Liberalization of Economy (1991)

Liberalization Period- Is it liberalized or Paralyzed?

The major breakthrough in the economy came during the year 1991, when Dr. Manmohan Singh served as the Finance Minister and incorporated the Policy of Liberalization, Privatization and Globalization. In 1991, after India faced a balance of payments crisis, it had to pledge 67 tons of gold to Union Bank of Switzerland and Bank of England as part of a bailout deal with the International Monetary Fund (IMF). In addition to the bailout, IMF required Indian government to undertake a series of structural economic reforms. As a result of which, the government of P. V. Narasimha Rao and finance minister Manmohan Singh started breakthrough reforms.

The new neo-liberal policies included

  • Opening for international trade and investment,
  • Deregulation,
  • Initiation of privatization,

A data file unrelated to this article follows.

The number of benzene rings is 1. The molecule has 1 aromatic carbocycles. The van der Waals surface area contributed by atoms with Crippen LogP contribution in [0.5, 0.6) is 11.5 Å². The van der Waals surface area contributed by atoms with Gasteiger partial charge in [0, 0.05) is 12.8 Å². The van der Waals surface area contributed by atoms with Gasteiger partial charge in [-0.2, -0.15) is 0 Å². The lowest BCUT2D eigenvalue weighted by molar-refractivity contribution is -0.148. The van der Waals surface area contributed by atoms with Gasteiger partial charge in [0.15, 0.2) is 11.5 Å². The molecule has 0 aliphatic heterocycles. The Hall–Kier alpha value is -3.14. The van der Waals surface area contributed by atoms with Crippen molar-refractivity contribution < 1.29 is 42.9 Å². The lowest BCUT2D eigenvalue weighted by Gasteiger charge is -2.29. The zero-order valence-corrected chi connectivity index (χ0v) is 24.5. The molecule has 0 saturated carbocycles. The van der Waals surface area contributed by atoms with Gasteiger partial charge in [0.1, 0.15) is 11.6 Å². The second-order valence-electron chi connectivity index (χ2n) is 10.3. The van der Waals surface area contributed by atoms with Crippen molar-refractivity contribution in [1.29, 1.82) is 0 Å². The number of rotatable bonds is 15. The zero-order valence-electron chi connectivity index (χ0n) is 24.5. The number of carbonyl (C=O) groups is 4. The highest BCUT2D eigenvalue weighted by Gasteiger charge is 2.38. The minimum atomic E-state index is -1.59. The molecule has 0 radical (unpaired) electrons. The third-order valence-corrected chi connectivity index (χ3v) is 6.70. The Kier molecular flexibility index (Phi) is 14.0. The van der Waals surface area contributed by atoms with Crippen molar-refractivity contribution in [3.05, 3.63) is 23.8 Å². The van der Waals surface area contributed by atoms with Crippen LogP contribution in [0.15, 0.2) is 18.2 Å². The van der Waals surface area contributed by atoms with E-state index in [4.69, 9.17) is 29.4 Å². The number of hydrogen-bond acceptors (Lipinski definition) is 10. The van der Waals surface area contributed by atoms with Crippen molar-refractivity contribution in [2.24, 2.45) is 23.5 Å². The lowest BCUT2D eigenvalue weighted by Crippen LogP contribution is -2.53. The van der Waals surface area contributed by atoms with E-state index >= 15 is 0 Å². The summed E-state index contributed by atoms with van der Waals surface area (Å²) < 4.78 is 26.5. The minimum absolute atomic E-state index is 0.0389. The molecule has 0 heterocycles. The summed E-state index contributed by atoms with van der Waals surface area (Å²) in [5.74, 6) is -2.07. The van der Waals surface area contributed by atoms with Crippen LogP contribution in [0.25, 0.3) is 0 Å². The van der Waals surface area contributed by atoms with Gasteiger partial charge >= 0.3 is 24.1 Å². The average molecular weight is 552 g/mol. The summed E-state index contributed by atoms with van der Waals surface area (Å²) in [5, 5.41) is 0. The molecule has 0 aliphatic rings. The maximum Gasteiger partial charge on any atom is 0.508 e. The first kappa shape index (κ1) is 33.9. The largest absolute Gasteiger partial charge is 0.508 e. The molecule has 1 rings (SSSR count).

• Tax reforms, and
  • Inflation-controlling measures

The main objective of the government was to transform the economic system from socialism to capitalism so that a high economic growth is achieved and industrialization can be seen in the nation which was, at the end of the day, intended for the well-being of Indian citizens. Today India is mainly characterized as a market economy.

Figure 1 Timeline of Development of Indian Economy

Following is the chart of trend of gross domestic product:

Year GDP w.r.t  year 1975 w.r.t year 1990
1975 8,42,210 1 0.151949
1980 13,80,334 1.638943 0.249036
1985 27,29,350 3.2407 0.492422
1990 55,42,706 6.581145 1
1995 1,15,71,882 13.7399 2.087768
2000 2,07,91,898 24.68731 3.75121

 Table 2: India’s GDP